The double whammy of Bridgestone and Toyota’s withdrawal from F1 is sending shivers down the spine of F1.
Today Renault held a scheduled meeting to discuss its future participation in F1. It appears that there will be no communication about the outcome of that meeting until later in the week. French colleagues tell me that they do not expect Renault to pull out, but there is a panicky feeling in the air, as there was after Honda withdrew last Christmas.
The BBC is reporting that acting team principal Bob Bell and managing director Jean Francois Caubet attended the meeting but were not allowed to participate. For Robert Kubica these will be anxious times. He recently signed a deal with Renault and has already suffered one manufacturer’s sudden decision to withdraw this year with BMW.
The Japanese companies’ withdrawal is the first major crisis for new FIA president Jean Todt to deal with. This afternoon the FIA put out a statement which said that the developments were “a concern” and added,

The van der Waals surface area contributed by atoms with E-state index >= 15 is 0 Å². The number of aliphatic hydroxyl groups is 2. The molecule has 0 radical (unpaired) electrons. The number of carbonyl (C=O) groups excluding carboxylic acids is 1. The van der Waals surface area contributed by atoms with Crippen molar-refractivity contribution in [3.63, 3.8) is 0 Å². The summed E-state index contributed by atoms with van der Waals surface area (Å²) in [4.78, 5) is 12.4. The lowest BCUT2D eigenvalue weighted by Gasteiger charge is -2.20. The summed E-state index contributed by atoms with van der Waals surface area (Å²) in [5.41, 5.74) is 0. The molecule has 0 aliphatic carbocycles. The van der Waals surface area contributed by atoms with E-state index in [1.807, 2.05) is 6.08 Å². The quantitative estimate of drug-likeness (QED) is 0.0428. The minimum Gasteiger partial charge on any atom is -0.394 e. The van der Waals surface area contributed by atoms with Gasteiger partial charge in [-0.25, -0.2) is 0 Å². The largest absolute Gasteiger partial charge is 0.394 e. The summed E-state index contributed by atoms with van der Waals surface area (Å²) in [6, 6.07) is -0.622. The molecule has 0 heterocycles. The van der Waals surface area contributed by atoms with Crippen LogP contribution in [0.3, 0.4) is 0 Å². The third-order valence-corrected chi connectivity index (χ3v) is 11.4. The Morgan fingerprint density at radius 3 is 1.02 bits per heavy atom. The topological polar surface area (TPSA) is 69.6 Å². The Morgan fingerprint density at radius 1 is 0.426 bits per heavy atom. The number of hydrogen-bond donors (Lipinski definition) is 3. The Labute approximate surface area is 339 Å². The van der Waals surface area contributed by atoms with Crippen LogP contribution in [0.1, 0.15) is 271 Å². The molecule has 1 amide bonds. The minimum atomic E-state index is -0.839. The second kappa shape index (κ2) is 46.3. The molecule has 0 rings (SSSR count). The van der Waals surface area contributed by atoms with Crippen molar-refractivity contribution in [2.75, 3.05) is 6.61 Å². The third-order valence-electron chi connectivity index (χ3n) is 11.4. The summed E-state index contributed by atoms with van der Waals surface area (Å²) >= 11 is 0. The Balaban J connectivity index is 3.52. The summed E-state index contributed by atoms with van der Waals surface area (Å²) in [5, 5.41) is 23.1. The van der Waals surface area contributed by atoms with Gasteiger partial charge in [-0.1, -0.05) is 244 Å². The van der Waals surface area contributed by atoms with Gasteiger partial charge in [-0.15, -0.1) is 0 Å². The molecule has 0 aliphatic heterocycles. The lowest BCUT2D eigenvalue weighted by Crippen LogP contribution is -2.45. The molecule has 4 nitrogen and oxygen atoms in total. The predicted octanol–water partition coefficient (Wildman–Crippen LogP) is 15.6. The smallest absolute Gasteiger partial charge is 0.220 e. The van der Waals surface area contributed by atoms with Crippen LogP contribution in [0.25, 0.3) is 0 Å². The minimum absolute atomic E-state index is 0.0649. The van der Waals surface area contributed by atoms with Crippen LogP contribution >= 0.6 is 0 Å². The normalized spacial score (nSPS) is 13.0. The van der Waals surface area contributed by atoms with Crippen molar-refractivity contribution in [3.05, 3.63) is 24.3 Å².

“Toyota’s decision..comes just weeks after its F1 team signed the new Concorde Agreement until 2012.
“Urgent clarification is now being sought from the Toyota F1 team as to its legal position in relation to the championship. This will have a direct bearing on the admission of any future 13th entry.”
My understanding is that Sauber is being told that Toyota is not going to merely give up its entry. Instead it is examining the possibility of selling the entry, or of John Howett leading a Ross Brawn-style management buyout. The employees of Toyota’s F1 factory in Cologne are being paid up to the end of February.
Meanwhile FOTA also issued a statement today which laid some of the blame for Toyota’s withdrawal on the conduct this season of outgoing FIA president Max Mosley,
“Regrettably, notwithstanding Toyota’s commitment to compete until 2012 deriving from the signature of the Concorde Agreement, the particular financial pressures within the car manufacturing industry – together with a period of uncertainty and unnecessary confrontation in F1 that is now finally over – created conditions which have made it difficult for Toyota to stay in the sport at this time.”